FINE & FUN
Maybe we wine writers have got it all wrong. Instead of rating wines, perhaps we should be rating the winemakers themselves. If that were the case, Don Corson would be a 100, without a doubt. For style, energy, dedication and sheer persistence, Corson winemaker and managing partner of Camaraderie Cellars deserves a perfect score.
"The best things in life are meant to be shared," he believes, and for Corson, his wife, Vicki, and partner Gene Unger (who keeps all things mechanical humming) that means wine and food and friendship. Hence the winery name.
Camaraderie began, as have so many of Washington's best boutiques, as a weekend hobby. In the fall of 1981, they bought 100 pounds of grapes, then made five gallons of cabernet sauvignon, and that very first wine won a gold medal at the Puyallup Fair in 1983. The hook was set.
"The next year we got 200 pounds of grapes and bought a 15-gallon barrel; then a year later, 300 pounds and a 30-gallon barrel," Corson recalls. "Before long, we were up to a ton of grapes." They turned professional in 1992, following a move to Port Angeles, where Corson still holds a full-time job managing real estate for a timber company. That first year he made 200 cases of a rich cabernet, with Mercer Ranch and Tapteil (Red Mountain) grapes. Boom! Another gold medal, this time from the Enological Society.
Then the trouble started "1993 was a terrible year, and '95 was awkward as well. We were doing a lot of learning. We discovered the impact of Lactobacillus kunkeei" (a bacterium that can stall or stop fermentations and create off-scents and flavors). "Then came '96 a winter from hell that killed many of the grapes; the wines were harsh, tannic and difficult."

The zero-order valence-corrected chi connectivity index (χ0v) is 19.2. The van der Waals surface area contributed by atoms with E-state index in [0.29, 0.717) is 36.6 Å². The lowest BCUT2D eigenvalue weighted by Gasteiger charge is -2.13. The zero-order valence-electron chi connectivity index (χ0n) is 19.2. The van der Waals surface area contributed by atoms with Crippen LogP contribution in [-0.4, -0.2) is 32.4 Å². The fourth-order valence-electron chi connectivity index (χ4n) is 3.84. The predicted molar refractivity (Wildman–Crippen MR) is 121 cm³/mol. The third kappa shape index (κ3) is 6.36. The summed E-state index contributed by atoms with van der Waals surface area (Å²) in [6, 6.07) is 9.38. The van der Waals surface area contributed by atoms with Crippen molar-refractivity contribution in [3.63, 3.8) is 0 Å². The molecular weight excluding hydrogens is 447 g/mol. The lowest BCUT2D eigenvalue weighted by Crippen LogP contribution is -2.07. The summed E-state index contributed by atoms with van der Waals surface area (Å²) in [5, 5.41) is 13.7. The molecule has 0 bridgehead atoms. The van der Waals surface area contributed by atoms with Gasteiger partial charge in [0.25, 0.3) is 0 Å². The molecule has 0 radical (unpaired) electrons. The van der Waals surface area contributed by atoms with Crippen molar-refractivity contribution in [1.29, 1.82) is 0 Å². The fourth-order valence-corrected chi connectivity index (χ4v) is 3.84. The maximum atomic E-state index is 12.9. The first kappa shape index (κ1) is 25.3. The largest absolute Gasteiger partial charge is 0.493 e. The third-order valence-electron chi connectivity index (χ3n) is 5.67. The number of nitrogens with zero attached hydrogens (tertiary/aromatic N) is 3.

Corson relates these trials with aplomb; one suspects that, to some degree, he welcomes them. An intense, dynamic man with a gift for teaching and an inspirational zest for wine, he has navigated the hurdles of his first decade of commercial winemaking and steadily grown the enterprise, which now produces around 3,200 cases of reds and 600 of white.
Did I mention that Camaraderie claims to be the farthest northwest winery in the continental United States? Apart from being a great trivia question to spring on your know-it-all, wine-geek friends, it tells you something about the winemaker. Moving grapes 300 miles over desert, mountain and sound in the midst of crush doesn't faze him. And it doesn't hurt the wines, either. Grapes and winemakers, it seems, don't need sleep.
Camaraderie's forté remains cabernet-based red wines. Top vineyards such as Champoux, Artz and Chandler Reach provide the raw materials, which Corson fusses over relentlessly. He wants his wines to be ranked among Washington's best, but he keeps his prices affordable.
"I think if you price the wine fairly, and it's good value; well, I'd rather go along that route than have a bottle of wine that somebody buys just one of, and then it rests in their cellar," he explains. "I want approachability, but I still want structure. We try to make wines that are fruit driven, rather than fruit forward, so that they will be at their peak at around five years."
I think he underestimates the aging potential, but the point is well taken. Wines should be consumed, not stored indefinitely, and Camaraderie's wines are immediately delicious. The 2002s, unblended and tasted from barrel in early July, were already good enough to drink. The 2001 red wines, which will be released this September, are right in line with the exceptional 2000s.
Camaraderie is one of five wineries partnering in the Tasting Room on Post Alley in Seattle's Pike Place Market, and Corson can frequently be found pouring his wares while expounding on such topics as the fine art of blending (a seminar he calls "Palette and Palate"). His wines are also on the list at many of Seattle's most wine-savvy restaurants.
The winery is a 10-minute drive south of Port Angeles, open weekends 11 a.m. to 5 p.m., May through October, and by appointment, 360-417-3564. It can be reached on the Web at www.camaraderiecellars.com.
Paul Gregutt is the author of "Northwest Wines" and a free-lance writer who regularly appears on the Wine pages of The Seattle Times' Wednesday Food section. He can be reached via e-mail at email@example.com. Barry Wong is a Pacific Northwest magazine staff photographer.
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